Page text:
Written by:  

Jonathan Kaijser

Mastering the art of agile starting with 4 key values

Also, agile is not bound to a specific type of process, structure or project management methodology. No matter if you run a Waterfall project, a scrum project or a service team, you can always strive for a certain level of agility of your team. It would be a misconception to think that Waterfall projects can not be agile at all. As long as you have a team with an agile mindset whose actions are in line with the agile values, you can deliver value through agility.

How we apply the agile values in practice

So much for theory. At Itility, the agile mindset is deeply embedded in our culture. For us, the agile mindset comes as natural as that first cup of coffee (or tea) in the morning. Let’s dive into the four agile values, why they are important, and how we live by them at Itility.

A working product over extensive documentation
Having little documentation in place for a product can decrease its value. Having a lot of documentation in place for a product that does not hold any value is completely useless. Having a lean set of documentation in place for a working product gives the most value.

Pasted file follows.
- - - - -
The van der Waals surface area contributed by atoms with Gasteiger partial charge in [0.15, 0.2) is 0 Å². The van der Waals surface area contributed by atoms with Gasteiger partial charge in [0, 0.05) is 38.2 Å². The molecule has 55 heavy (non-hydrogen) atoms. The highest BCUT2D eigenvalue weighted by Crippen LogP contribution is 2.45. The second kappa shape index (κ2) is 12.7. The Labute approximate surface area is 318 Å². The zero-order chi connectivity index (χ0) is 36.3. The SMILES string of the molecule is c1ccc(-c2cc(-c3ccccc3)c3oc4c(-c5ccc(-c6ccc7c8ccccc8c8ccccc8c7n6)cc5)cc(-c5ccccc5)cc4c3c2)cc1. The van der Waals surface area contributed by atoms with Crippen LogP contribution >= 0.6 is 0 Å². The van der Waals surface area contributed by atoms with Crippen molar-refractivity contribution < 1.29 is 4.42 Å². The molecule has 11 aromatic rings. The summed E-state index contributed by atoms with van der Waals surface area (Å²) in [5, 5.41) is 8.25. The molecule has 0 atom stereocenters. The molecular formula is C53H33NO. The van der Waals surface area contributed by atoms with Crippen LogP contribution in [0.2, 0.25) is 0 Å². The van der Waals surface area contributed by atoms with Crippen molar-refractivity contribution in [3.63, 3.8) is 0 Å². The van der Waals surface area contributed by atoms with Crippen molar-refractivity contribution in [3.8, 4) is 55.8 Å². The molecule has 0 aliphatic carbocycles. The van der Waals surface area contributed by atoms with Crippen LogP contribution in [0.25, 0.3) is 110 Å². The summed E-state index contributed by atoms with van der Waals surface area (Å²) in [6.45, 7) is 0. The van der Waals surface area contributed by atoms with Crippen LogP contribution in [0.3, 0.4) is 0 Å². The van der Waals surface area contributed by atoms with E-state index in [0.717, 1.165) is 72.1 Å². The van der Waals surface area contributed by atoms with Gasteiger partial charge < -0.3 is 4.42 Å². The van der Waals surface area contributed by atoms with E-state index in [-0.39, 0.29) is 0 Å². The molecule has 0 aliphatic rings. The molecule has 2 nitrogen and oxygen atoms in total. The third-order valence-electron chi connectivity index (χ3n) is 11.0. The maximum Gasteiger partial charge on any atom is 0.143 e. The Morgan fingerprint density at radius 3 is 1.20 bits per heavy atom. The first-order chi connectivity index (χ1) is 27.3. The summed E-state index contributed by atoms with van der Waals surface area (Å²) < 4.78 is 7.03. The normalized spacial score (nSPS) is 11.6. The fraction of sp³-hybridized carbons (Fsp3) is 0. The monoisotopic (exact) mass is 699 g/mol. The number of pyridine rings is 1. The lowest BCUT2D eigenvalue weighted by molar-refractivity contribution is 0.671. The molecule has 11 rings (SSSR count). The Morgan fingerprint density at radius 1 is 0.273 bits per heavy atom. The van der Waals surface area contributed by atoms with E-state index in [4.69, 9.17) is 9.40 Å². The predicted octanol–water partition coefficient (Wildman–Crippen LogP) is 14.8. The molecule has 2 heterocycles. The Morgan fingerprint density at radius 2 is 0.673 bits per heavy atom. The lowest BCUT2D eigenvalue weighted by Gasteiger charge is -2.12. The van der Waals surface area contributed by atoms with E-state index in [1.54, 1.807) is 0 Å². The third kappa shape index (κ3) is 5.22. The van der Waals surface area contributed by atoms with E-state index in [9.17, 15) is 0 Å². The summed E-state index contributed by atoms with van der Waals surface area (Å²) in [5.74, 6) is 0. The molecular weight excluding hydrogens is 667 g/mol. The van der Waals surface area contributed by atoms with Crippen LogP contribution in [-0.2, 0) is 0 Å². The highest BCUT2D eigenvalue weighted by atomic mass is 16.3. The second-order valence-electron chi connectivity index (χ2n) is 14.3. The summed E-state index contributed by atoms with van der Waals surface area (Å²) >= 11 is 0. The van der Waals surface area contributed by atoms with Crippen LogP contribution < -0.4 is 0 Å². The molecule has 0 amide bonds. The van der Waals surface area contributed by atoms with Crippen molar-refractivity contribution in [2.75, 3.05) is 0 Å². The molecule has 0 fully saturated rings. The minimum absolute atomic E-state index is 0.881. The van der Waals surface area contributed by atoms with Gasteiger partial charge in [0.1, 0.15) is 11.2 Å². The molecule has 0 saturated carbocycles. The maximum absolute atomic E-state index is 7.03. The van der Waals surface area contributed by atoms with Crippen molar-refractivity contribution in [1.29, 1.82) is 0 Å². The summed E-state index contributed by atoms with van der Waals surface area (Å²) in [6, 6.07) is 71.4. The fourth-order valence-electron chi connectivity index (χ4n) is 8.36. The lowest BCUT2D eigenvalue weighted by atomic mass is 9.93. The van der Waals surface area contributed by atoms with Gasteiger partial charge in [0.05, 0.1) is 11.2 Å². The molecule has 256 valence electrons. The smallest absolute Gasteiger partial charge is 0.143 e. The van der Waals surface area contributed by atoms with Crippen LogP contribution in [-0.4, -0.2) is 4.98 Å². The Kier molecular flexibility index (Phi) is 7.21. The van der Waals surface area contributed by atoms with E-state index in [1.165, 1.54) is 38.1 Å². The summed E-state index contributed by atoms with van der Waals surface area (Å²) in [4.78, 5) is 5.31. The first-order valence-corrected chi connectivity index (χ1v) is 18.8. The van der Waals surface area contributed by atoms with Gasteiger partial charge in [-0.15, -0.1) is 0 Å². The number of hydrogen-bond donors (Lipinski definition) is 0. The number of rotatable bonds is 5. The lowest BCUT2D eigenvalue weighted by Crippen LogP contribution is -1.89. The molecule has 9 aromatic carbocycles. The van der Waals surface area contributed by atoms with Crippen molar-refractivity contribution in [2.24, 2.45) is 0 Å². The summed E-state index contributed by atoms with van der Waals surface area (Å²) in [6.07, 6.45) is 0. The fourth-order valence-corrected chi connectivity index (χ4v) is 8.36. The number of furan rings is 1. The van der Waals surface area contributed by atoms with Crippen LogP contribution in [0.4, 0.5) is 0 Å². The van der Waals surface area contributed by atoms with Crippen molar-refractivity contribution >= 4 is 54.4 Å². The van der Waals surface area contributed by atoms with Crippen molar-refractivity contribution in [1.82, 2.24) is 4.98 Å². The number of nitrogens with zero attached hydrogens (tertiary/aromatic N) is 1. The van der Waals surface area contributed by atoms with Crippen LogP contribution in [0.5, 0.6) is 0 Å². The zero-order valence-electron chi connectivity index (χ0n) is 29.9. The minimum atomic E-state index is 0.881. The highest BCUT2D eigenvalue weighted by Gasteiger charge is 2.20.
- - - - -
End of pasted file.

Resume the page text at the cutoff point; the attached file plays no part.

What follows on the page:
For example, if I buy a TV at the hardware store, I want to make sure that it functions properly. I am mostly interested in being able to watch Ajax’ football matches in the weekend and having a pleasant experience while doing so. However, if I do not get a manual with that TV when buying it, and no documentation about the TV can be found anywhere online, that would make me feel uncanny. I would still like to know what to do and who to call when an error shows up on my screen. However, having a working product and a pleasant user experience would still be of paramount importance.

At Itility, we understand the importance of a working product over extensive documentation. Running multiple projects and service teams, we keep challenging each other on delivering maximum value for our customers. And documentation does play a part in this – but we aim to keep our documentation as light as possible, by focusing on providing only the information that matters.

We apply this rule to any documentation: our presentations, project reports, technical (building block) designs and even our meeting minutes. By keeping our documentation lean and mean, we deliver the highest value for our customers. And of course, in the event of change, we are able to update our documents fast and with minimal effort.